Damn, my photos are sucking tonight. Linda had the salt and jalapeno pepper squid, caramelised eschalots, cucumber salad and miso mayo ($19). I wasn’t expecting much from this dish. Hell, I was even asking why Linda would order something so ubiquitous and a dish that pubs often get wrong, no less. Pfft, salt and pepper squid, pffft. I shouldn’t have spoken too quickly though. Yes, it was on the salty side but it wasn’t too bad. The squid pieces were wonderfully tender, and the batter light and crunchy. And it was hot. WAY hot. Luckily the dollop of sweet miso and the swirls of miso were on hand to combat some of the hand, though.

Ah, that’s a better photo – my crab omelette, Asian salad, miso mustard broth ($22). Holy Bruce Wayne, Batman! This was one of the best entrées I’ve had in a long time. My omelette, a paper-thin yet sturdy parcel made with fried eggs, cocooned sweet crab meat. It was held together by a delicate miso broth and then topped with a fresh chilli, mint, sesame and fried shallot salad (pfft ‘Asian salad’). It was delicious. I would definitely order this dish again!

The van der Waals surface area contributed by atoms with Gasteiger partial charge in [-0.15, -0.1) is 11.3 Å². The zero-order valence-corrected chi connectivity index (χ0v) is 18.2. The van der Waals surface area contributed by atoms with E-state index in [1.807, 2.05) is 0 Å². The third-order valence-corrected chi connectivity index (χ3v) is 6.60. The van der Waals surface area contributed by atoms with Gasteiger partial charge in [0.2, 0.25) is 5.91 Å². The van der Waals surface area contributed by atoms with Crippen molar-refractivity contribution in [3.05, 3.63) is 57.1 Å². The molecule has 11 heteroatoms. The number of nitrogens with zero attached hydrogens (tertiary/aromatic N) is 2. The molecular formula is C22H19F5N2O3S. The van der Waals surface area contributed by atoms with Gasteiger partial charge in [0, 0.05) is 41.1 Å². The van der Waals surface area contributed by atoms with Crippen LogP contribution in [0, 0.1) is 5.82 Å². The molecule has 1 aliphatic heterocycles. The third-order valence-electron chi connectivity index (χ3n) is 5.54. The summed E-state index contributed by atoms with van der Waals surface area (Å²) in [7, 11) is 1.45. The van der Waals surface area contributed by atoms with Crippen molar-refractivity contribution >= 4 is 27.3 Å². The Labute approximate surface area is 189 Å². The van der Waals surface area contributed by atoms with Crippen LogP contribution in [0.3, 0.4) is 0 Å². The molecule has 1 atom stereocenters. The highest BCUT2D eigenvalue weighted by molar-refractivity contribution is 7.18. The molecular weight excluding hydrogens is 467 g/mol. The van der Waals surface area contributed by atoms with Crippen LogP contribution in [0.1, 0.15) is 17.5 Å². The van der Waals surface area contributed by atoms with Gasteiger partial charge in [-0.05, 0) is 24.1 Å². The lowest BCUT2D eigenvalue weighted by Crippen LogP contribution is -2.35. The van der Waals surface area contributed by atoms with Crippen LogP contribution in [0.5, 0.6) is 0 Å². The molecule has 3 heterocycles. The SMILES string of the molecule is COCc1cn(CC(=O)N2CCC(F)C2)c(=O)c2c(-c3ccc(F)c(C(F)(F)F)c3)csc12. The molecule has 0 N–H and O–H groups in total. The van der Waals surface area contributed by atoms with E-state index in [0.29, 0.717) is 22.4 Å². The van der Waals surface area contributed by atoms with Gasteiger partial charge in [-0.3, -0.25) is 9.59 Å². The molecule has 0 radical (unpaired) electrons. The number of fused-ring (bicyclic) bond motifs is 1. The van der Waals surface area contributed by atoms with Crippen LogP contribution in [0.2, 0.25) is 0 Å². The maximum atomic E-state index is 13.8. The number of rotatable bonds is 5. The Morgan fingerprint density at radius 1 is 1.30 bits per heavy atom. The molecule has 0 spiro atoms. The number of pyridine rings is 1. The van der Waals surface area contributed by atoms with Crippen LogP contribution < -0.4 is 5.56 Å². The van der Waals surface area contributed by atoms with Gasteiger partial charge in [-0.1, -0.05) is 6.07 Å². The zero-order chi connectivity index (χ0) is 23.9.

And then came the steaks. They DID take a while to come (understandable, given that by then the dining room was starting to fill up) but the wait was worth it. Apparently they have a different steak dish on offer every Monday night for the $19 special and on the night we went, we had the Hopkins River sirloin with pumpkin puree, brussel sprouts, potato balls, toasted pumpkin seeds, horseradish crème fraiche and horseradish crème fraiche glaze. That sounded lovely to us, so we exclaimed, ‘Sold!’ when the waitress recited the dish to us. Usually, I don’t make friends with brussel sprouts (just as I don’t make friends with creeps) but whatever, everything else sounded wonderful and for that price, I was willing to compromise.